5. The outstanding Pittsburgh linebacker, James Harrison -- his practically game-winning sack aside on Sunday night -- doesn't look right. I think he's hiding an injury.

6. Assistant coach to me: "If there was one team that could start 8-0 or 10-0, it's the Packers. Watched them on tape. Some of the stuff they're doing on offense is scary."

7. In the end, Rex Grossman will let you down. Every. Time.

8. A) Champ of the week: Ryan Fitzpatrick. The Buffalo quarterback beat the Patriots and took the Bills to 3-0. But this game meant more than that. Fitzpatrick is making the Bills relevant again.

B) Chump of the week: Darnell Dockett, who tweeted after his Cardinals landed in Seattle: "I didn't know it was a lot of Asians in seattle, geesh and it's a lot of sushi spots too! Like on EVERY CORNER!"

This isn't the first time Dockett has said something racially ignorant.

And he seems to have an obsession with Asians. So, there's that. And there will be no further comment on that particular part of this subject. But his DefCon-1 level of ignorance shouldn't be ignored. I detest bigotry of any kind. Imagine if a white player flew into D.C. to play Washington and tweeted: "Damn, look at all these freaking black people! I didn't know there were so many! And soul food restaurants! Like on EVERY CORNER!"

I'd be irritated and criticize the player. This should be no different.

C) Tweet of the week: You know, if Dockett's tweet weren't nomination-worthy, there had to be something pretty good. This was Giants punter Steve Weatherford tweeting before the Giants played at Philadelphia: "Just arrived in Philly. What a dump. Let's get a W and get the heck outta here." Man, that takes guts. Fortunately, Weatherford didn't catch a bunch of batteries upside the head.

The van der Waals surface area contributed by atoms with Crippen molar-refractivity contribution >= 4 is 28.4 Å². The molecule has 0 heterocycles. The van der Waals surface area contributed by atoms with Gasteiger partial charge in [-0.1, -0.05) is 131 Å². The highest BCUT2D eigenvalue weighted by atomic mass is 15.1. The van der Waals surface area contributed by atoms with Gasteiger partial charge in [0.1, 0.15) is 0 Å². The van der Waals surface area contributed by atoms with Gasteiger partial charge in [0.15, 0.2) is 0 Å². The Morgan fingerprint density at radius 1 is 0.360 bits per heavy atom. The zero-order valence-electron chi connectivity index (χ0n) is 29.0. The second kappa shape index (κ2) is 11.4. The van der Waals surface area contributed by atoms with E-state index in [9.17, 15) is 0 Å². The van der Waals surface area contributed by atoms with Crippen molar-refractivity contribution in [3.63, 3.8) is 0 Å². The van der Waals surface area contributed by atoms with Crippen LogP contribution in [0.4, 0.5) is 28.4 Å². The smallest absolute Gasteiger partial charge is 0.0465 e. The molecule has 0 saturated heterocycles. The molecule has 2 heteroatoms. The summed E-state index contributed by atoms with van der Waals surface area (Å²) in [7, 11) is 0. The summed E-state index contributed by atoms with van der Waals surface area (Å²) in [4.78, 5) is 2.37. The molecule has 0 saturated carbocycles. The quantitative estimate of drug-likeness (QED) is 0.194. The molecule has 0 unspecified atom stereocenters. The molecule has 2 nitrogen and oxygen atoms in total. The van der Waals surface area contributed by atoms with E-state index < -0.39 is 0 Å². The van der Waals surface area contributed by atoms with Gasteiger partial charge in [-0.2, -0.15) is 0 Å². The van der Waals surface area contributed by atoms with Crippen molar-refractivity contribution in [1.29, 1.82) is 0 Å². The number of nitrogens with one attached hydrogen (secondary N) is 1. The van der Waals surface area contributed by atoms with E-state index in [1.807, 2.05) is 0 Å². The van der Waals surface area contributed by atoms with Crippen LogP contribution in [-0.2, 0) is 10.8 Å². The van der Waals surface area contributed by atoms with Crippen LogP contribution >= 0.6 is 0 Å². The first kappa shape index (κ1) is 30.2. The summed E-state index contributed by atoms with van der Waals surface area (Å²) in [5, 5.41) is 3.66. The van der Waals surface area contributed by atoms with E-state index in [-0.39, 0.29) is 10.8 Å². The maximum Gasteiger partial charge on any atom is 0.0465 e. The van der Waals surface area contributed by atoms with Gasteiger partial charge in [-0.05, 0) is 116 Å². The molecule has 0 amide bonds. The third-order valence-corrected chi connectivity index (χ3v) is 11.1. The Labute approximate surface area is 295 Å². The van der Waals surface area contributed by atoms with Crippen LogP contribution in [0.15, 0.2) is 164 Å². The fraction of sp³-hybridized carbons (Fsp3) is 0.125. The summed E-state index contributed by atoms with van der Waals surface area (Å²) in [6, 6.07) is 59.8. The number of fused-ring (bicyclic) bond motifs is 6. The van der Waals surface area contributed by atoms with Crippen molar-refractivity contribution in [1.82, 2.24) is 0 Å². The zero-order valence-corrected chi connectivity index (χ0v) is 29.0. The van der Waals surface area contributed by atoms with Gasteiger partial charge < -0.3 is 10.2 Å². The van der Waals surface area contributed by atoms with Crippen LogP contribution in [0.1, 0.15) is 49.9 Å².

9. Jaguars assistant coaches are operating on one-year contracts. None is happy about it. Since coach Jack Del Rio is about as loyal to his assistants as Genghis Khan was to failed lieutenants, some are getting itchy. If the Jaguars continue to struggle, Del Rio might get rid of a few of them. Or management might get rid of Del Rio at the end of the season. Either way, not good for them. My guess: They privately start looking for jobs elsewhere pretty soon.

10. You've heard the adage before. It was true then, remains that way, and will be the case in the year 2315 when football is played in orbit in another galaxy: Win the turnover battle, and the majority of times, you'll win the game. Through Week 3, teams turning the ball over fewer times than their opponent are 28-7.